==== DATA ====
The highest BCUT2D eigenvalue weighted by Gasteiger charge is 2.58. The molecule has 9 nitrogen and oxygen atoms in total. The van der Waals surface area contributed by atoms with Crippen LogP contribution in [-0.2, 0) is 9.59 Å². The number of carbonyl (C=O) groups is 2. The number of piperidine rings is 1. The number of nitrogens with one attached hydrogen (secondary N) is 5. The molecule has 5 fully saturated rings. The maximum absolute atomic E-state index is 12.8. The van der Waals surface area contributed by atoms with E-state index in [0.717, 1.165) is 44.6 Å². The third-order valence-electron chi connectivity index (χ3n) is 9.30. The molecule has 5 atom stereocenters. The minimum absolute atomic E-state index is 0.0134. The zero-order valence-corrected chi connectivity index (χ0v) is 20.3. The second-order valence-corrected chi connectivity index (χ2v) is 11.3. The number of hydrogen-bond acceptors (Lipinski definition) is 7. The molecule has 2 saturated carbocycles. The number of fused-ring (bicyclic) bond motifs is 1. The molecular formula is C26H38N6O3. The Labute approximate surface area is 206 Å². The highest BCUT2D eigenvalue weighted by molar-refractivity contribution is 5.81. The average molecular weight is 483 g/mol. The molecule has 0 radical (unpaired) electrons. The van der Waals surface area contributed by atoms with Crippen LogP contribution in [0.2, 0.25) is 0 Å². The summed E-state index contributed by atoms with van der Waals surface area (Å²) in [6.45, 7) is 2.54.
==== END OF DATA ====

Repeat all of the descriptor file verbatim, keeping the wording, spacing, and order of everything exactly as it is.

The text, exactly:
The highest BCUT2D eigenvalue weighted by Gasteiger charge is 2.58. The molecule has 9 nitrogen and oxygen atoms in total. The van der Waals surface area contributed by atoms with Crippen LogP contribution in [-0.2, 0) is 9.59 Å². The number of carbonyl (C=O) groups is 2. The number of piperidine rings is 1. The number of nitrogens with one attached hydrogen (secondary N) is 5. The molecule has 5 fully saturated rings. The maximum absolute atomic E-state index is 12.8. The van der Waals surface area contributed by atoms with E-state index in [0.717, 1.165) is 44.6 Å². The third-order valence-electron chi connectivity index (χ3n) is 9.30. The molecule has 5 atom stereocenters. The minimum absolute atomic E-state index is 0.0134. The zero-order valence-corrected chi connectivity index (χ0v) is 20.3. The second-order valence-corrected chi connectivity index (χ2v) is 11.3. The number of hydrogen-bond acceptors (Lipinski definition) is 7. The molecule has 2 saturated carbocycles. The number of fused-ring (bicyclic) bond motifs is 1. The molecular formula is C26H38N6O3. The Labute approximate surface area is 206 Å². The highest BCUT2D eigenvalue weighted by molar-refractivity contribution is 5.81. The average molecular weight is 483 g/mol. The molecule has 0 radical (unpaired) electrons. The van der Waals surface area contributed by atoms with Crippen LogP contribution in [0.2, 0.25) is 0 Å². The summed E-state index contributed by atoms with van der Waals surface area (Å²) in [6.45, 7) is 2.54.